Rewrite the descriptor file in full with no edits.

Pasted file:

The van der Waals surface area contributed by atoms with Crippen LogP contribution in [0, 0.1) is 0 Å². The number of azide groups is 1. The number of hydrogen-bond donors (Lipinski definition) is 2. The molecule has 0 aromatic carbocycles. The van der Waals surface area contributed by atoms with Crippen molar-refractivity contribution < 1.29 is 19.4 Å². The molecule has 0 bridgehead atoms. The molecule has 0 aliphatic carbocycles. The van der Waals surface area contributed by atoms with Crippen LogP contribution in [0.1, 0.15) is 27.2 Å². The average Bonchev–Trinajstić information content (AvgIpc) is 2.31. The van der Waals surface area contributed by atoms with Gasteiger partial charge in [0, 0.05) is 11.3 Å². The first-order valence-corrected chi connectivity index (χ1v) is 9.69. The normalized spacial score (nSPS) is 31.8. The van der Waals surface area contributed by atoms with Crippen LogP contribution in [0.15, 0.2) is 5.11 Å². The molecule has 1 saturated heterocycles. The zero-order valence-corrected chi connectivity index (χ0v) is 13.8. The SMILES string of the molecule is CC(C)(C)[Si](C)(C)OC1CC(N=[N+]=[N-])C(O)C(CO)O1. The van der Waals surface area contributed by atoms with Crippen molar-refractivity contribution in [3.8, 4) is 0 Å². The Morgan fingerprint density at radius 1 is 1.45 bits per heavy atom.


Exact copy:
The van der Waals surface area contributed by atoms with Crippen LogP contribution in [0, 0.1) is 0 Å². The number of azide groups is 1. The number of hydrogen-bond donors (Lipinski definition) is 2. The molecule has 0 aromatic carbocycles. The van der Waals surface area contributed by atoms with Crippen molar-refractivity contribution < 1.29 is 19.4 Å². The molecule has 0 bridgehead atoms. The molecule has 0 aliphatic carbocycles. The van der Waals surface area contributed by atoms with Crippen LogP contribution in [0.1, 0.15) is 27.2 Å². The average Bonchev–Trinajstić information content (AvgIpc) is 2.31. The van der Waals surface area contributed by atoms with Gasteiger partial charge in [0, 0.05) is 11.3 Å². The first-order valence-corrected chi connectivity index (χ1v) is 9.69. The normalized spacial score (nSPS) is 31.8. The van der Waals surface area contributed by atoms with Crippen LogP contribution in [0.15, 0.2) is 5.11 Å². The molecule has 1 saturated heterocycles. The zero-order valence-corrected chi connectivity index (χ0v) is 13.8. The SMILES string of the molecule is CC(C)(C)[Si](C)(C)OC1CC(N=[N+]=[N-])C(O)C(CO)O1. The van der Waals surface area contributed by atoms with Crippen molar-refractivity contribution in [3.8, 4) is 0 Å². The Morgan fingerprint density at radius 1 is 1.45 bits per heavy atom.